15 billion reasons to be optimistic
All over the world the pharmaceutical industry is under pressure to streamline processes, reduce cycle time, cut costs, and improve productivity of research efforts, writes Arun Chabria
BIG Pharma’s increasing R&D expenditures and the depleting pipeline has necessitated a structural shift in research strategies namely a sharper research focus and outsourcing for cost containment. Outsourcing has become a requiem for the pharma industry and has resulted in the creation of a huge opportunity, particularly for clinical trials in India. This market insight analyses the opportunities and challenges for this sector in India and suggests growth strategies for the sector.
Raison D’ etre for Outsourcing Clinical Trials to India
The popularity of India as an outsourcing hub is evident from the fact that varieties of firms across different verticals have set up their operations here. The factors that outsource clinical trials to India are rise in prominence of India as a research and development (R&D) destination for big pharma. The large pool of English speaking researchers and the genetic diversity among the patient population makes India an ideal destination for clinical trials.
Moreover, the costs of conducting clinical trials in India are at least 40 per cent cheaper. The rates for trials in regulated countries cost approximately USD 5,000, whereas the going rates in India are around USD 85 (Rs 4,000).The above points amply illustrate the logic of outsourcing clinical trials to India.
The size of the opportunity zone
The Indian contract research outsourcing (CRO) market is currently in the embryonic stage. India’s contribution to global clinical research industry is currently less than a percent. Industry sources have pegged the growth rate at 20 to 25 per cent per annum. The industry potential has been estimated at USD 34 million (Rs 160 crores) by 2008. India has been tipped to become one of the hotspots for outsourced clinical research and is likely to account for more than 20 per cent of the global industry revenues by 2020. With the growth factors firmly in place, the industry is set to experience accelerated growth in the next five years.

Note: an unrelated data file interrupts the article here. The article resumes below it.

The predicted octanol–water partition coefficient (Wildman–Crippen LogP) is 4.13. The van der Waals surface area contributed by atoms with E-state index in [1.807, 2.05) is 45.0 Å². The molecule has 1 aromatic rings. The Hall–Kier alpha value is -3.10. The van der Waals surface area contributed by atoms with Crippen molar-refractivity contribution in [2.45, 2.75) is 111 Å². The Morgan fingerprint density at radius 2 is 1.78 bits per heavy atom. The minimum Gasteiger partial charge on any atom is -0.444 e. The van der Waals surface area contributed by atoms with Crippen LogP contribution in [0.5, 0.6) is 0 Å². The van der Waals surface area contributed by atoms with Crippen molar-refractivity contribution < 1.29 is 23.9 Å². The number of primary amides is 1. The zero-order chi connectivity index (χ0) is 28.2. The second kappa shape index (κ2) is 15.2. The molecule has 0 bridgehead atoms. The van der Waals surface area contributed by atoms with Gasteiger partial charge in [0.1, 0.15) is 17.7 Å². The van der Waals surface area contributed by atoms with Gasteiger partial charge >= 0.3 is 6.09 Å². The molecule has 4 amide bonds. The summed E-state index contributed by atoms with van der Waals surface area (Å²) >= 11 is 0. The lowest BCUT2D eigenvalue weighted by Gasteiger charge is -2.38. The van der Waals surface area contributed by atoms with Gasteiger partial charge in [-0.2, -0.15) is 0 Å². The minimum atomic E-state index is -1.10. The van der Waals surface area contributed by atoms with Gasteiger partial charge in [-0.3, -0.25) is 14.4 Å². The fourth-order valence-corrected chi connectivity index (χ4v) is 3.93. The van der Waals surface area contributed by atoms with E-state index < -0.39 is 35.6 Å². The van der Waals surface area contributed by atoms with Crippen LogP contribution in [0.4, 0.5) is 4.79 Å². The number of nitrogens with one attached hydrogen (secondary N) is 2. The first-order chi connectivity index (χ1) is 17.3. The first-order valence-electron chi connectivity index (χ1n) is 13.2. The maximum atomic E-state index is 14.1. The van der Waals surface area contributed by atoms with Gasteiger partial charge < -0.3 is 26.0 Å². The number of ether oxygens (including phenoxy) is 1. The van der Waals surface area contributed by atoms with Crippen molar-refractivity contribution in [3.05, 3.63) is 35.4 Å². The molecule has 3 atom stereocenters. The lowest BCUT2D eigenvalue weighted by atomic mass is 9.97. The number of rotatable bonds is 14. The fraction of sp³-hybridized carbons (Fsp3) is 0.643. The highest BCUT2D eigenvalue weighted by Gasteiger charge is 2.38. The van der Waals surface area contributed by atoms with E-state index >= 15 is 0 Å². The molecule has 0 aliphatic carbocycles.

Key participants in the opportunity zone
The advantages in outsourcing have translated into setting up establishments for clinical research in India. Among the multinationals, the world leader Quintiles Transnational, set up its India operations in 1997, Eli Lilly India has also started its research initiatives in the country and has more than 18 clinical trials for stages II and III under its belt.
Covance is yet another multinational major that has a presence in India. Pharma majors have also invested in drug development and clinical trials in India some examples of these include AstraZeneca in Bangalore, Pfizer in Mumbai and the alliance between GlaxoSmithKline and Ranbaxy.
Some of the noteworthy participants in the Indian market are Clinigene of Biocon, the firm amongst the first in India to have a College of American Pathologists (CAP) accredited clinical diagnostic lab to support clinical research. Another firm making waves is SIRO Clinpharm; the firm conducts clinical trials in various therapeutic areas. The firm has entered into a pact with Pfizer Global Research and Development (PGRD) for provision of clinical data management and biometric services.
Synchron India a CRO participant aims to provide international standards and compliance with good clinical practice (GCP) and good laboratory practice (GLP) guidelines as promulgated by the International Conference on Harmonisation (ICH). Parexel, a USD 615 million biopharmaceutical outsourcing firm has entered in to a collaborative venture with Synchron to tap the emerging potential of clinical research in India.
Another long time participant has been iGATE Clinical Research. It was created by the acquisition of two companies Mumbai-based, DiagnoSearch and the Pittsburgh Clinical Research Network (PCRN) that were acquired by iGATE Corporation in 2003.
Challenges in the opportunity zone
The considerable promise of the contract research outsourcing sector is accompanied by its own set of challenges. The main challenge faced by the sector is the lack of clarity and confusion regarding the jurisdiction of various nodal agencies in the approval of clinical research. Moreover, the procedural delays in the approval of clinical trials frustrate industry participants. The blanket ban on phase I clinical trials of foreign sponsors is another limiting factor.